July 28, 2013

Seven Gifts of the Holy Spirit: Week VII – Fear of the Lord


Sermon for Year C, Pentecost Proper 12
By The Rev. Torey Lightcap
July 28, 2013
St. Thomas Episcopal Church
“Seven Gifts of the Holy Spirit: Week VII – Fear of the Lord”

This summer, we’ve been hearing and thinking about Seven Gifts of the Holy Spirit:
 Wisdom … Understanding … Counsel … the Knowledge of the Lord …
       Fortitude … Piety.
Now we come to last on the list:  ... the Fear of God.

Again, these are gifts -- things God gives us to serve him and to be the Church.
Gifts given -- not meant to go unused or otherwise wasted.
We hear it outright in today’s gospel lesson,
 Which for me is a beautiful summation of the past several weeks:
   Jesus, speaking about prayer, and saying,
   “If you ... know how to give good gifts to your children,
     How much more will the heavenly Father give the Holy Spirit to those who ask him!”
But how is fear a gift? And why would you ask for it?

I suspect we hear that phrase -- “the Fear of God” -- and we possibly have one of three reactions:
 ... one: Wait a minute -- God is out to get me? Like the Boogeyman?
 ... or two: All well and good, but I plan to spend all my fear on the real stuff --
     Cancer and bill collectors and tax collectors and public officials!
       And God can have whatever fear is left over.
 ... or three -- and perhaps especially for Episcopalians this is the case:
     Well, Father, how can you fear something you’ve spent your life hearing about
     As being a force for goodness and love,
     Like some fuzzy-bearded ol’ grandpa?
     I mean really -- who’s afraid of a benign do-gooder?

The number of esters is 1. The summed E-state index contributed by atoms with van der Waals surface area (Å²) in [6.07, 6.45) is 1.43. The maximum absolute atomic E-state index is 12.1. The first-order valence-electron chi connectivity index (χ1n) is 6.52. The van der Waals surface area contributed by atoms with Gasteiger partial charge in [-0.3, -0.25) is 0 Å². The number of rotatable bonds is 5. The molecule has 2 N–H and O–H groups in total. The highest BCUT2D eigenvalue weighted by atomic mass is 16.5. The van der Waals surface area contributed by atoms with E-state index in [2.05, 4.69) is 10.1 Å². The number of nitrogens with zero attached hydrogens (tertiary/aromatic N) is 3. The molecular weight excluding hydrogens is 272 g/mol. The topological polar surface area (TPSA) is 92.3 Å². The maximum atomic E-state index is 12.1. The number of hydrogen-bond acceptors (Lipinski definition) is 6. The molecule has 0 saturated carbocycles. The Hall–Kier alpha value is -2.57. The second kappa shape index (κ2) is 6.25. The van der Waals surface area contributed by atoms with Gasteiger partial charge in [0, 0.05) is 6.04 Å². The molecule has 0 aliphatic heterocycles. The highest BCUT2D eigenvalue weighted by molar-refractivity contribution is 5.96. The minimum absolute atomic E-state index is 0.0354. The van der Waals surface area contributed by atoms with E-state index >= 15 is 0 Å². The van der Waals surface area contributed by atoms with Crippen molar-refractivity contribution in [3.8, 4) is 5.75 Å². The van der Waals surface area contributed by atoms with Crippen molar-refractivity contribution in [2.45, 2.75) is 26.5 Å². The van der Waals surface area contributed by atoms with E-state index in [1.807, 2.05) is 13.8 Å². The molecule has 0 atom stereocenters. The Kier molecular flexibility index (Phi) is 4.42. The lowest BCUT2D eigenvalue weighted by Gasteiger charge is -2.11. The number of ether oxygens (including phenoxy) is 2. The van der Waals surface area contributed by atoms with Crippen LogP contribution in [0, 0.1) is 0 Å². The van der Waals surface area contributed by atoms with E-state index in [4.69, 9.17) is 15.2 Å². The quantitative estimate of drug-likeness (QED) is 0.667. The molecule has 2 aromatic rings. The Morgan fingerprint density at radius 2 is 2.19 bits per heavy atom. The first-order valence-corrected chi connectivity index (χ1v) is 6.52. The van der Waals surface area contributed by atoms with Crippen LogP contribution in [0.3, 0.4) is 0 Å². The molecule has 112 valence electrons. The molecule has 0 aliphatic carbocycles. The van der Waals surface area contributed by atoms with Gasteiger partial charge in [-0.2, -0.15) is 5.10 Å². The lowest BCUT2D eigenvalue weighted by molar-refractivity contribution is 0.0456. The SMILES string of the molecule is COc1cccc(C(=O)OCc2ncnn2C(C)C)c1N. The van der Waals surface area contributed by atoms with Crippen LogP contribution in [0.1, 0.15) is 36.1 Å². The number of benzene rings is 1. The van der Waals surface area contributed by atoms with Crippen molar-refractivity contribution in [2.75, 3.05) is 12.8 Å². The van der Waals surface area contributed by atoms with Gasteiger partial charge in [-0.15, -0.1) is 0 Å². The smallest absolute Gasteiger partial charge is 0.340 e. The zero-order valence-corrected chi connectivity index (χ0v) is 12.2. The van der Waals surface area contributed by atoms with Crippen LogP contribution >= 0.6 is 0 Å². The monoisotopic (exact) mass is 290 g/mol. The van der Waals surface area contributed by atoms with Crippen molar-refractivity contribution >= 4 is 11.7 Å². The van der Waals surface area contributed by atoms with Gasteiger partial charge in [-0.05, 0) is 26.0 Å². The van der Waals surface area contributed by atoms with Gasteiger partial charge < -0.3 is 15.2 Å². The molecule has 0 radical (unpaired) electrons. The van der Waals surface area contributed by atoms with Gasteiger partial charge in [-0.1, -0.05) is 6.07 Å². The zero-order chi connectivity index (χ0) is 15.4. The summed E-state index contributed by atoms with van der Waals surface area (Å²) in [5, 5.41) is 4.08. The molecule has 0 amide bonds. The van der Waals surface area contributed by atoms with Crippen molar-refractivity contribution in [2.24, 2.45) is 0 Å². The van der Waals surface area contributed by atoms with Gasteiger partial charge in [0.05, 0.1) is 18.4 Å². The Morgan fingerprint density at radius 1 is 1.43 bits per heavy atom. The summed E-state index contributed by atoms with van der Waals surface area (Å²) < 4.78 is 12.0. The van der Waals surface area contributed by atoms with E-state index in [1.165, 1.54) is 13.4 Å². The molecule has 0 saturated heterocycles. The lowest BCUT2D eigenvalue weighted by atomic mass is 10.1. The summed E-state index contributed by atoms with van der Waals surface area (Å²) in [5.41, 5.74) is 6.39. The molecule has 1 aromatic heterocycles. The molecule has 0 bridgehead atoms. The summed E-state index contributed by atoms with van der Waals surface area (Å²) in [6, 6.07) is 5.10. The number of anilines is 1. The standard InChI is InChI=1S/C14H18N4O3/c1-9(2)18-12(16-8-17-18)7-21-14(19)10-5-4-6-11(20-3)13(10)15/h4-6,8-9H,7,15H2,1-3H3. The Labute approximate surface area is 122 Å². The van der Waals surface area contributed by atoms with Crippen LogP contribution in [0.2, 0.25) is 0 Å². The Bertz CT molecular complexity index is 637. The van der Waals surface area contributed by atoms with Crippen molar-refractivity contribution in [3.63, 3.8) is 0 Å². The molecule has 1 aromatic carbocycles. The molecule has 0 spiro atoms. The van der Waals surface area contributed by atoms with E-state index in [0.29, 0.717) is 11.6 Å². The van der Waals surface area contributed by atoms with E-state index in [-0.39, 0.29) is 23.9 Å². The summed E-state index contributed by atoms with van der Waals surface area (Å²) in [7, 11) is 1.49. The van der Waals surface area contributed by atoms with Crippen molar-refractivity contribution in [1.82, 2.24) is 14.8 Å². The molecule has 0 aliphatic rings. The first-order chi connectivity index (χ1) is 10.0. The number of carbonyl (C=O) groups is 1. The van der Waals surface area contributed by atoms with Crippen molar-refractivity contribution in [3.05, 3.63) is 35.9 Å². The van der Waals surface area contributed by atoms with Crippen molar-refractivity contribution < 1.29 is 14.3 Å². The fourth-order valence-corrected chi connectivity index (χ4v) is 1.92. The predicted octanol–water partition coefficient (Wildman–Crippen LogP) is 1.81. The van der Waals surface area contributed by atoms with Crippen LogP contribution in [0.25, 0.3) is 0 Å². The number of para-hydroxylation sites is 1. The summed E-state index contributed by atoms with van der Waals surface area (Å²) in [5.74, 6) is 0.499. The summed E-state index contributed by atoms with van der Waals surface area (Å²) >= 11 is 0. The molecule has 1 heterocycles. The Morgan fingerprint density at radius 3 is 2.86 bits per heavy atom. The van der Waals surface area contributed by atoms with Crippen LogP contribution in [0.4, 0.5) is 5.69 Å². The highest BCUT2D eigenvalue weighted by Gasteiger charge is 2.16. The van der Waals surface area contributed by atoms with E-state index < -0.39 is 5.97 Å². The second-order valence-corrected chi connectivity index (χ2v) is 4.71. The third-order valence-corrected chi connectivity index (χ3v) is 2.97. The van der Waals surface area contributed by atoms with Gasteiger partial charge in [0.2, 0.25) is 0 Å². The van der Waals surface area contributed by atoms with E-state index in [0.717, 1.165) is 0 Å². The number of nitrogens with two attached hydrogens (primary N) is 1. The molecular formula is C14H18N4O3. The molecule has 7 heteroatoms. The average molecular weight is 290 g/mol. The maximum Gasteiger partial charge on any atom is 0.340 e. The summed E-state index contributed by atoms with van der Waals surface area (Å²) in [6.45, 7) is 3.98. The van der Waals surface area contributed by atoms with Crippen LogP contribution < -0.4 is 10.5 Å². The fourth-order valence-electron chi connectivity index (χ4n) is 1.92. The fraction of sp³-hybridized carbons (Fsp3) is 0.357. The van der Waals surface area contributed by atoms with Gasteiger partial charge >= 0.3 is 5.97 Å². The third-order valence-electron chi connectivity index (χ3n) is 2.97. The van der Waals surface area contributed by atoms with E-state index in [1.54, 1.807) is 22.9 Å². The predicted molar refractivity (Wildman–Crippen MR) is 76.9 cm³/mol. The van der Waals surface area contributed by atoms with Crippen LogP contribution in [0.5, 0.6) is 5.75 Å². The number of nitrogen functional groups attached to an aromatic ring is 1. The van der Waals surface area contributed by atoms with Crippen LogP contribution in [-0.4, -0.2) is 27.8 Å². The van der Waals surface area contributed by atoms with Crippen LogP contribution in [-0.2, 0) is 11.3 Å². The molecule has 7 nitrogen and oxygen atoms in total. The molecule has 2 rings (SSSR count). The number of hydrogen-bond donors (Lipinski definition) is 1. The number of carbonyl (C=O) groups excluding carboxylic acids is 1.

We really have to begin by asking ourselves,
 What even is this fear? And again, how is it a gift? How can I use it for God’s kingdom?
Well ... let’s start for a moment, as we have done in previous weeks,
 By considering first what it is not.

There’s a game you can play: it’s called Greatest Fear.
As the title implies, it isn’t a very fun game, but it is illuminating.
You sit down with someone and you look him or her in the eye and you say,
 “What’s your greatest fear?”
The person doing the asking doesn’t get
 To stop, or interpret, or judge, or clarify, or diagnose the other person as bonkers;
 And the person doing the answering can’t be anything less than 100% honest.
You say, “What’s your greatest fear?”
The person across from you may say something like,
 “Losing my job,” or “Losing my family,” or “Losing my faith,” or “Losing my health.”
Then you say Thank you, and you try to mean it,
 And then you take a breath and you say, again, “What’s your greatest fear?”
And the person digs a little deeper and speaks into the question again:
 “Being exposed as a fraud,” or “Dying alone,” or “Becoming an alcoholic,”
   Or “Being separated from my spouse.”
Then you say Thank you again,
 And then you take another breath and you say, “What’s your greatest fear?”
And the person makes one last run at it:
 “Losing interest in my work,” or “Not measuring up to my family’s expectations,”
   Or, “Going broke and into bankruptcy and surrendering everything.”
And you say Thank You one last time, and you mean it.
Once you’re finished, it will seem vaguely cleansing and refreshing to you
   That the other person was able to put all this into language,